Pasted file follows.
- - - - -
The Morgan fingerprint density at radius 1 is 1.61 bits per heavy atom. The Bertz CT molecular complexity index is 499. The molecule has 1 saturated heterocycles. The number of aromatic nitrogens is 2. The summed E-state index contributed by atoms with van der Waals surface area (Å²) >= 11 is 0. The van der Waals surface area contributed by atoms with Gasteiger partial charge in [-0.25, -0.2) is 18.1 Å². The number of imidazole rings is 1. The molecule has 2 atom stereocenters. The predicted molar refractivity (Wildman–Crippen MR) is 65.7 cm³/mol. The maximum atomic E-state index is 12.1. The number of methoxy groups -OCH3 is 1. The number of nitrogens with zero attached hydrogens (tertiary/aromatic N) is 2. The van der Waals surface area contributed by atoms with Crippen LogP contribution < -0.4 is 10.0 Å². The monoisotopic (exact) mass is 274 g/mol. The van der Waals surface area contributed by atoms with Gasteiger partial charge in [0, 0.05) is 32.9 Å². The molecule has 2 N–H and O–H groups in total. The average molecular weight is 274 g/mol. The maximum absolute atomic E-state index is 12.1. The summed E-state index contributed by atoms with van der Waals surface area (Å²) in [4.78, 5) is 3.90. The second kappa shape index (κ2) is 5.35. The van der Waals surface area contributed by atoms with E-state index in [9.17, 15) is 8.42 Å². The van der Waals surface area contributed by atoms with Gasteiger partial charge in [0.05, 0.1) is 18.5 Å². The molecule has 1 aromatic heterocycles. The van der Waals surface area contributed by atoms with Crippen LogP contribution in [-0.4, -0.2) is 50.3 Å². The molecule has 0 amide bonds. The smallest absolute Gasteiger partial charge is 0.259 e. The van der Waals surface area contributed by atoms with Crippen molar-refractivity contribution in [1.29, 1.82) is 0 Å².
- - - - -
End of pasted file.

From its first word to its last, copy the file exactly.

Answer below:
The Morgan fingerprint density at radius 1 is 1.61 bits per heavy atom. The Bertz CT molecular complexity index is 499. The molecule has 1 saturated heterocycles. The number of aromatic nitrogens is 2. The summed E-state index contributed by atoms with van der Waals surface area (Å²) >= 11 is 0. The van der Waals surface area contributed by atoms with Gasteiger partial charge in [-0.25, -0.2) is 18.1 Å². The number of imidazole rings is 1. The molecule has 2 atom stereocenters. The predicted molar refractivity (Wildman–Crippen MR) is 65.7 cm³/mol. The maximum atomic E-state index is 12.1. The number of methoxy groups -OCH3 is 1. The number of nitrogens with zero attached hydrogens (tertiary/aromatic N) is 2. The van der Waals surface area contributed by atoms with Crippen LogP contribution < -0.4 is 10.0 Å². The monoisotopic (exact) mass is 274 g/mol. The van der Waals surface area contributed by atoms with Gasteiger partial charge in [0, 0.05) is 32.9 Å². The molecule has 2 N–H and O–H groups in total. The average molecular weight is 274 g/mol. The maximum absolute atomic E-state index is 12.1. The summed E-state index contributed by atoms with van der Waals surface area (Å²) in [4.78, 5) is 3.90. The second kappa shape index (κ2) is 5.35. The van der Waals surface area contributed by atoms with E-state index in [9.17, 15) is 8.42 Å². The van der Waals surface area contributed by atoms with Gasteiger partial charge in [0.05, 0.1) is 18.5 Å². The molecule has 1 aromatic heterocycles. The van der Waals surface area contributed by atoms with Crippen LogP contribution in [-0.4, -0.2) is 50.3 Å². The molecule has 0 amide bonds. The smallest absolute Gasteiger partial charge is 0.259 e. The van der Waals surface area contributed by atoms with Crippen molar-refractivity contribution in [1.29, 1.82) is 0 Å².